The 2016 NWSL playoffs started in fine fashion on a slightly rainy night in Maryland as the Washington Spirit faced off against the Chicago Red Stars. With two yellow cards, a late equalizer, a heartbreaking near miss and a game winner in extra time (not to mention a riveting matchup between Crystal Dunn and Julie Johnston), the match set the bar for what an NWSL playoff game should be.
Then the Western New York Flash traveled to Oregon two days later to play the Portland Thorns, and the bar was smashed to pieces.
The Flash entered the match as the underdog in the eyes of perhaps everyone but themselves. They’d spent the last half of the season on a skid, going on a seven-game winless streak before redeeming themselves against Boston in the last game of the season and creeping into the fourth playoff spot only two points ahead of Seattle. They lost both of their regular season games to Portland, who came into the game boasting not only the Shield but the best goal differential in the league as well. Not to mention, the game took place at the Thorns’ stronghold of Providence Park, filled to the brim with a loud, energetic crowd.
However, it was the visitors who drew first blood – twice. Samantha Mewis started off the scoring in the 16th minute, followed by Makenzy Doniak in the 38th, both goals indirect results of Jess McDonald’s long throw-ins.
Christine Sinclair, at her best, wasted no time in getting her team back in the game, scoring just a minute later when she beat Alanna Kennedy to a long ball from Katherine Reynolds and one-touched it past a diving Sabrina D’Angelo.
That is where things got really interesting.
Flash head coach Paul Riley, alleging that Sinclair had fouled Kennedy to get to the ball, was ejected from the game for making contact with the fourth official, leaving assistant coach Scott Vallow to finish out the match for the third time that season.
The game had seen three goals, a yellow card and an ejected coach, and it was only the first half.
Both goalkeepers were called into action numerous times during the second half, earning their keep with jaw-dropping saves. A pair of yellow cards was issued before anyone would beat the shot stoppers. In the 78th minute, defender Emily Sonnett collected the rebound on a Tobin Heath free kick and sent it home, opening her score card for the season in memorable style. Her ecstatic celebration afterward whipped the crowd into almost as much of a fervor as the equalizer itself did.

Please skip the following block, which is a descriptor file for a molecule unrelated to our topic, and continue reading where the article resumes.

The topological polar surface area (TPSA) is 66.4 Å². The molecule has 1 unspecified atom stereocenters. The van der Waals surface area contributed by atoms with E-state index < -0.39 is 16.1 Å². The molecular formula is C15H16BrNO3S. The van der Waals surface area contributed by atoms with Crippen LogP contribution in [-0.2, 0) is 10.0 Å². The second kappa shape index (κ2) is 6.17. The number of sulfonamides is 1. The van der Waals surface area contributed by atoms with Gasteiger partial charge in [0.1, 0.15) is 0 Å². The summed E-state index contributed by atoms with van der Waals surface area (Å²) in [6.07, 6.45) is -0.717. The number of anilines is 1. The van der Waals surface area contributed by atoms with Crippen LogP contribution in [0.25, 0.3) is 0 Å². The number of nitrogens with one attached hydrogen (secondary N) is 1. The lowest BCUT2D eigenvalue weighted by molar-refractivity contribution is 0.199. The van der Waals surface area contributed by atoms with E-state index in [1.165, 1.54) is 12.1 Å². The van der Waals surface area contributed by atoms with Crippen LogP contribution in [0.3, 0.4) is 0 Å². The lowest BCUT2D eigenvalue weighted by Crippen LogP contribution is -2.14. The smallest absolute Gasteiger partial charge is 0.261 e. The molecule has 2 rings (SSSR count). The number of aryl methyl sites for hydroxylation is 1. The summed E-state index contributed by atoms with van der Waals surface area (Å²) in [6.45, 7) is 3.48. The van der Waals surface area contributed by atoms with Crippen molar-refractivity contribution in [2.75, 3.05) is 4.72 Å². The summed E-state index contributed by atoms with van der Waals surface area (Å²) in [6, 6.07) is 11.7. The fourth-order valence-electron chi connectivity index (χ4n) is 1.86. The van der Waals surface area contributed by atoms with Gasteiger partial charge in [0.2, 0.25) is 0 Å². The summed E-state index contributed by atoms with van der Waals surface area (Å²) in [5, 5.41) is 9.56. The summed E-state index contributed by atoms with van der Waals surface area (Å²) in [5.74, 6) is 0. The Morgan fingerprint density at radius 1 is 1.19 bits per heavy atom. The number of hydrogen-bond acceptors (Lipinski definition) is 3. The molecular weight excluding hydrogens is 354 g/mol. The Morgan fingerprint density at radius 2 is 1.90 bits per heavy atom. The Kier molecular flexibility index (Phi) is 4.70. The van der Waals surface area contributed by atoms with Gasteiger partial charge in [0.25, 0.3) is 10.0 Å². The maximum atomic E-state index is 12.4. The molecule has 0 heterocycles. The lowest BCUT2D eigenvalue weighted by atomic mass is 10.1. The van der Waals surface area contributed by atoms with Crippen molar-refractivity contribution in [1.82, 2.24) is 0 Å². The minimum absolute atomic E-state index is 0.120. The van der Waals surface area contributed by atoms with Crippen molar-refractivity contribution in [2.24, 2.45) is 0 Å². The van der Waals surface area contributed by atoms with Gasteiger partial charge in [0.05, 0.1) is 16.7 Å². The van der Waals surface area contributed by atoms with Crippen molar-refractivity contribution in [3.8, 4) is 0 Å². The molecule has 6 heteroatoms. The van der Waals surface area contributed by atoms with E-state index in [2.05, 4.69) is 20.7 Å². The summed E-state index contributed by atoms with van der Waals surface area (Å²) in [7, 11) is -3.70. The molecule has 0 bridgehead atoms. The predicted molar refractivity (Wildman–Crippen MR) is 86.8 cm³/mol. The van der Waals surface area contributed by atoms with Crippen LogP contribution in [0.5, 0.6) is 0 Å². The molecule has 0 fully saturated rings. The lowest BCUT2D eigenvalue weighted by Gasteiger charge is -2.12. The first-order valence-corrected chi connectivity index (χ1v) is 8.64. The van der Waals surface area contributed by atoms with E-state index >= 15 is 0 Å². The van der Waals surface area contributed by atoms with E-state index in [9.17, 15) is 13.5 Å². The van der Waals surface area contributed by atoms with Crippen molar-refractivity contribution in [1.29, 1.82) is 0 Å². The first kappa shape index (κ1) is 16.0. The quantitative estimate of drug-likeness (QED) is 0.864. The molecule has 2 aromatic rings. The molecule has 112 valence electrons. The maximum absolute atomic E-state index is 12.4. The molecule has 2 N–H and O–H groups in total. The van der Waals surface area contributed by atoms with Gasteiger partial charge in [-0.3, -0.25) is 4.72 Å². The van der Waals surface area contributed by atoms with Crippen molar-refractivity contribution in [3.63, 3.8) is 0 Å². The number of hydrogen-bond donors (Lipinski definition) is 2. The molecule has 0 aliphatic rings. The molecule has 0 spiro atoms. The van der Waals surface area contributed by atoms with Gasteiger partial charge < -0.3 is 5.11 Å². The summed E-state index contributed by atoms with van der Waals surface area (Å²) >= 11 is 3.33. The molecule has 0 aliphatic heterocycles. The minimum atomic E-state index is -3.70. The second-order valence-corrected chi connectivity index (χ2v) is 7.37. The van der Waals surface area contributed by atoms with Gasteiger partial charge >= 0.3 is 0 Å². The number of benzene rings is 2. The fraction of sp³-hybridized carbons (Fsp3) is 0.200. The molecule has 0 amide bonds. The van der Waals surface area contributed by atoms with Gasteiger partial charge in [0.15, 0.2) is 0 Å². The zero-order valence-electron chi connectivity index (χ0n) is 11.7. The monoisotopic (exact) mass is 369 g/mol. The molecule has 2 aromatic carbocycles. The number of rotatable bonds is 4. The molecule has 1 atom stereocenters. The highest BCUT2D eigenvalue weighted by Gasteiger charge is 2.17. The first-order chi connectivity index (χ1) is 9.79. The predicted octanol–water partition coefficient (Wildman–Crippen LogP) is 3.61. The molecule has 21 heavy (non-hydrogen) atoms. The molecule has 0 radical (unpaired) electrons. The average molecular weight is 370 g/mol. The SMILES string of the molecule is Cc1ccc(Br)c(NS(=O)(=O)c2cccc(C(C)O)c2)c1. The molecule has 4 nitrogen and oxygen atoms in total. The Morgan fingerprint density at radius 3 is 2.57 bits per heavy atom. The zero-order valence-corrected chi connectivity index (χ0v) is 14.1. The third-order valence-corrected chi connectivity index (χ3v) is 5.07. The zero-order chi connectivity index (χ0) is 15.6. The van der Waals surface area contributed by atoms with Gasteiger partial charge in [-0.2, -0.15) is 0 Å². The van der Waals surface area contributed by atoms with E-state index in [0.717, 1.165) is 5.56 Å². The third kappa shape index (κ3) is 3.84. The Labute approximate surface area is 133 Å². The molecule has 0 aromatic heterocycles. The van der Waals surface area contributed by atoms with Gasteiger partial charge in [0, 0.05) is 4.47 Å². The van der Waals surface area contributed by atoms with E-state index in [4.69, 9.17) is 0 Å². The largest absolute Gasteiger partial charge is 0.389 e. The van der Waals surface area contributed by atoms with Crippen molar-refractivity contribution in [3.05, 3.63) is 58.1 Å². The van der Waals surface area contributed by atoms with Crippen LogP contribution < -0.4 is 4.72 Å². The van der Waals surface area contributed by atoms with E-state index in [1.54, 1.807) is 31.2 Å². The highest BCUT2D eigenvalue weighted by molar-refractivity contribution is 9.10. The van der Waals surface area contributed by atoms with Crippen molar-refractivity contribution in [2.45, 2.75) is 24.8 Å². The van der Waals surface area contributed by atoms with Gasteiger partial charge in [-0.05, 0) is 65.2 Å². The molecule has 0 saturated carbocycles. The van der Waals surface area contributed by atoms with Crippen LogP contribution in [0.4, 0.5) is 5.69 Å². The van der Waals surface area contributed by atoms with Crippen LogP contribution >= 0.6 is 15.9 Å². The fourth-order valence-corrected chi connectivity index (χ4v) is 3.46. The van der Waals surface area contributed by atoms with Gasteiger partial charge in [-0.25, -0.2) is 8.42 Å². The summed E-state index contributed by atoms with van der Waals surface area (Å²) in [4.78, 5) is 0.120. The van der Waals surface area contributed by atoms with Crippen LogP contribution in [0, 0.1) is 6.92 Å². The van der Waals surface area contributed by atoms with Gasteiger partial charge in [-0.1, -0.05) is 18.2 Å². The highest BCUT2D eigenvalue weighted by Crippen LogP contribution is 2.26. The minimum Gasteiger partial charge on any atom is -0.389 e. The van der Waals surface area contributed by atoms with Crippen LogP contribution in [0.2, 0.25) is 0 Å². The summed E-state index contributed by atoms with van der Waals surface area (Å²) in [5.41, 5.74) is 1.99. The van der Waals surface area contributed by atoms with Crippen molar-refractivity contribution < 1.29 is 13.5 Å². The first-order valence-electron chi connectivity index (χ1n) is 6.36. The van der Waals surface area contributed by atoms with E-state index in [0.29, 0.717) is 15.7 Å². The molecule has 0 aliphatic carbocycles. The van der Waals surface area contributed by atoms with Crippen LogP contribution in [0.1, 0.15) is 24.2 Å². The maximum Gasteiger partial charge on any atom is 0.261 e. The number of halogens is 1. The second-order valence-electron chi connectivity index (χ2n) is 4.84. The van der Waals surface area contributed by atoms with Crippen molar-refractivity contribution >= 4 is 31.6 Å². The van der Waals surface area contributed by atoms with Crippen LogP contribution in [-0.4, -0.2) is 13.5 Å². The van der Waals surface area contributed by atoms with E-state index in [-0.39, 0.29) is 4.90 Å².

The total at the end of regulation was four goals, three yellow cards and one ejected coach.
The Flash spent little time before regaining the upper hand when yet another Jess McDonald throw-in bounced around the box before Lynn Williams slotted it home in the 98th minute. The forward would add another six minutes later, but it was Mewis who did the work, intercepting a throw-in from Meghan Klingenberg, beating the fullback down the stretch and threading the ball through two defenders for Williams to find the back of the net with a single touch. The goal would prove to be the nail in the coffin, but the Thorns were far from out of the game. For the second time in the match, they responded immediately to going down by two goals. Lindsey Horan got on the end of a cross after it ping-ponged around the box and brought the Thorns back to within one.
The most dramatic moment of the game was the last. D’Angelo charged off her line to clear a ball but missed the punch, and Horan’s header looked to be a sure thing to send the game to penalty kicks. But centerback Abby Dalhkemper, retreating with a Thorns player on her heels, headed the ball off the line, saving the day for the Flash.
Seven goals, six yellow cards, and one ejected coach, all within the span of two hours plus some pocket change. This semifinal had just about everything a soccer game could have, and it kept us on the edge of our seats until the very last minute.
In a season full of “furt,” when goals were at times nowhere to be found, the Rio loss still stung and fans (and players) viewed the league in a cynical light after events like the Frontier Field fiasco, we needed a game that reminded us of why we love soccer, and the Flash and the Thorns delivered with a mind-blowing match that was, as so many noted, wild from start to finish.
Your accountSign in
/ 4 days ago
The UEFA Women’s European Championship has historically been a stage for players to stand...
/ 4 days ago
The National Women’s Soccer League finally entered the California market in 2022, ending a...